Tessy and Laura talked to people from Wrens Nest about how to start a Trade School as part of their project around taking an asset based approach to wellbeing. Activities will be led by residents from Wrens Nest, who have passion, skills and knowledge to share

Tessy explained how Trade Schools can help to build social capital and why the effects of social capital are important and how they link to wellbeing. The central premise of social capital is that social networks have value. Social capital refers to the value of all “social networks” [who people know] and the desire that arise from these networks to do things for each other.

Social capital emphasizes a wide variety of benefits that flow from the trust, reciprocity, information, and cooperation associated with social networks. Social capital creates value for the people who are connected and sometimes for bystanders as well. People tend to live longer, healthier lives and we have strong, resilient and supportive communities where people take responsibility for their own actions and how they affect others. “It’s about self worth and community spirit”

Trade School started in New York around 3 years ago. It is a non-traditional learning space that runs on barter. Students sign up by agreeing to meet the barter requests of teachers. Swap food, resources or advice for new knowledge. What is also demonstrated through Trade School is how it inspires confidence in others as many students realised they themselves had skills to share and then went on to become teachers.

You could learn how to bake bread in exchange for potted herbs, teach basic bike maintenance in return for recipe suggestions or books, learn how to use social media and the internet by bringing wool or materials. You can teach a class about anything you are passionate about – and say what you’d like to receive in exchange.

Anyone can teach a class! Be a teacher, learner, co-founder or all three!

Myra made a really valid comment around the fact that “people think it needs to be a trade, they don’t see what they have to offer, even if it something like, reading a book to someone who doesn’t see or read very well, that’s a skill”

Next Steps for Wrens Nest…

A group of people including Myra, Dee, and Ann, Lorna Prescott, and me are forming a founders group for Trade School Wrens Nest!

Photo credit: Lorna Prescott

Community Right To Bid

community rightsThe Community Right to Bid has now come into force as part of the Localism Act. This right provides community group with the opportunity to ask the Council to list assets as being of ‘communuity Value’.  The right aims to keep valued land and buildings in community use by giving local groups the opportunity to take control of the assets that are important to them.

Local authorities have to maintain a list of assets of community value which local community groups have nominated. Assets can be buildings or land that is either owned by public agencies or privately owned. They must further the social wellbeing or social interest of communities, which can be cultural, recreational and / or sporting. When listed assets come up for sale, the act gives community groups six months to develop a bid, raise the money and compete to buy the asset. The owner of the asset does however have the right to sell to whomever they chose to. Hopefully this will help communities keep much loved sites in public use and part of local life.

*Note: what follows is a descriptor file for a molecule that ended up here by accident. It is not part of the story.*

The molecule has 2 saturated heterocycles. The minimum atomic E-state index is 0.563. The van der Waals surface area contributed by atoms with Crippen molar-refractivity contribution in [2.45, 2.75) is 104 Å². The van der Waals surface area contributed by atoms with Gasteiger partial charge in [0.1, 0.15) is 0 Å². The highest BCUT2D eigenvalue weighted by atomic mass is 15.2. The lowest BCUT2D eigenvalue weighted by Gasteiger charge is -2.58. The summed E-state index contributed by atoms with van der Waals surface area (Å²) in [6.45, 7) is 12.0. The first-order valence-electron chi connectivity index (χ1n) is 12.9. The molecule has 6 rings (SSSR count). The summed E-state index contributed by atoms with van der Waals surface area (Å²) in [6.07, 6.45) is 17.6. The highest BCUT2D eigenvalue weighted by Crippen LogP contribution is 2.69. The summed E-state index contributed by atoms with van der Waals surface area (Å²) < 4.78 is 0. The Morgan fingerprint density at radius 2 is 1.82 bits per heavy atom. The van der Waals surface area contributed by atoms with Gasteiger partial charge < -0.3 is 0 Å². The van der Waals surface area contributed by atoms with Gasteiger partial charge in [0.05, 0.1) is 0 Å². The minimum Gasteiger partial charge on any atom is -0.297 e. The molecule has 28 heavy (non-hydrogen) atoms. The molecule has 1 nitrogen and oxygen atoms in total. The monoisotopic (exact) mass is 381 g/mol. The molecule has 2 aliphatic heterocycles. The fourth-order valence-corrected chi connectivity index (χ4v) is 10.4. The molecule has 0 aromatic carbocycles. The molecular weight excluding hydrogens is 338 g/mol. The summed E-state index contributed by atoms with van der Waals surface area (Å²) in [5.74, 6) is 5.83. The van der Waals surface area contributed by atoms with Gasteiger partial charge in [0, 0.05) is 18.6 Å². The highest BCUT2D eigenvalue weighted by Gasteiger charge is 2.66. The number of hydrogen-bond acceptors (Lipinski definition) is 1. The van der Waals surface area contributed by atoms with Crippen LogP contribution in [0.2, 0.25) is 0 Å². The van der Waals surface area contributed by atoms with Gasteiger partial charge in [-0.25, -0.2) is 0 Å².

local community shopYou could nominate your local pub, a public open space, a community centre, football pitch, a town hall, a library or a post office. Let’s take this opportunity to list all the fantastic community assets we have in the Dudley borough and celebrate how we use these assets to build relationships with each others and how we strenghen communities by communicating, interacting and socialising with other people so that our communities have a sense of belonging.

Help to prepare for using the Right to Bid

There are various organisations that can help community groups manage community facilities and can help with all your needs in preparing for the right to bid.

Passionate about buildings?

Building land assets

Are you interested in keeping valued land and buildings such as your local pub, shop, and library or football ground in community use?

Are you interested in community ownership and management of publicly owned land and buildings?

Do you have ideas or experience of how community buildings can be used more collaboratively?

If you are passionate about buildings come and learn more about the Community Right to Bid for assets of community value and DMBCs Community Asset Transfer policy. Please join us at Insight house on

 Tuesday 26 March 2013

10.00 am – 12.00 pm

It’s an opportunity to gain information, ask questions and know where to go for help and support. It’s also an opportunity to learn from each other and explore how we can collaboratively make better use of the community buildings we have.

If you would like to attend this session or recieve more information please contact;